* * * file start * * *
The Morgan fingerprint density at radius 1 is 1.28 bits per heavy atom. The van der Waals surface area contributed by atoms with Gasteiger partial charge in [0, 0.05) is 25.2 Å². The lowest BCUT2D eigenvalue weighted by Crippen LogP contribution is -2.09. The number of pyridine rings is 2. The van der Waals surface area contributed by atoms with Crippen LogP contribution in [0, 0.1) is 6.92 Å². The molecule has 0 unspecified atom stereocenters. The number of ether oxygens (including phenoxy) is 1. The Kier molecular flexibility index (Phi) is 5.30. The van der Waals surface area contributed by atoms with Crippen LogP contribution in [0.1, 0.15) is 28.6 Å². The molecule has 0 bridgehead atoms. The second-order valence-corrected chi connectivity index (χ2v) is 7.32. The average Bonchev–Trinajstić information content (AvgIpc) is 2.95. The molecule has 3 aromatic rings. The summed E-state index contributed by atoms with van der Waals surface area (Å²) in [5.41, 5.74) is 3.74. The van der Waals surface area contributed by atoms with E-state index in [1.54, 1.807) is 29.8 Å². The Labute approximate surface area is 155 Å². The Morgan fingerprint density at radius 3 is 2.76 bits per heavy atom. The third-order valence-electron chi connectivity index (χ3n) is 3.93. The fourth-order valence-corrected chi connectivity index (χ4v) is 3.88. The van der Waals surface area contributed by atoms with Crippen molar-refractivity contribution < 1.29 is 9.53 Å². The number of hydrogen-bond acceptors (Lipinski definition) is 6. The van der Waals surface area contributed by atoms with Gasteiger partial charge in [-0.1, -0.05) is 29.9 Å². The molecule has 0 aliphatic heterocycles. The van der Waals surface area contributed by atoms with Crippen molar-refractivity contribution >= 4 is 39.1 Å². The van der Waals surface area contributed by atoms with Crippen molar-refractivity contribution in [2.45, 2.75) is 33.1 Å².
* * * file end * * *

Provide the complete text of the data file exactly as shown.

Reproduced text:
The Morgan fingerprint density at radius 1 is 1.28 bits per heavy atom. The van der Waals surface area contributed by atoms with Gasteiger partial charge in [0, 0.05) is 25.2 Å². The lowest BCUT2D eigenvalue weighted by Crippen LogP contribution is -2.09. The number of pyridine rings is 2. The van der Waals surface area contributed by atoms with Crippen LogP contribution in [0, 0.1) is 6.92 Å². The molecule has 0 unspecified atom stereocenters. The number of ether oxygens (including phenoxy) is 1. The Kier molecular flexibility index (Phi) is 5.30. The van der Waals surface area contributed by atoms with Crippen LogP contribution in [0.1, 0.15) is 28.6 Å². The molecule has 0 bridgehead atoms. The second-order valence-corrected chi connectivity index (χ2v) is 7.32. The average Bonchev–Trinajstić information content (AvgIpc) is 2.95. The molecule has 3 aromatic rings. The summed E-state index contributed by atoms with van der Waals surface area (Å²) in [5.41, 5.74) is 3.74. The van der Waals surface area contributed by atoms with E-state index in [1.54, 1.807) is 29.8 Å². The Labute approximate surface area is 155 Å². The Morgan fingerprint density at radius 3 is 2.76 bits per heavy atom. The third-order valence-electron chi connectivity index (χ3n) is 3.93. The fourth-order valence-corrected chi connectivity index (χ4v) is 3.88. The van der Waals surface area contributed by atoms with Crippen molar-refractivity contribution < 1.29 is 9.53 Å². The number of hydrogen-bond acceptors (Lipinski definition) is 6. The van der Waals surface area contributed by atoms with Gasteiger partial charge in [-0.1, -0.05) is 29.9 Å². The molecule has 0 aliphatic heterocycles. The van der Waals surface area contributed by atoms with Crippen molar-refractivity contribution >= 4 is 39.1 Å². The van der Waals surface area contributed by atoms with Crippen molar-refractivity contribution in [2.45, 2.75) is 33.1 Å².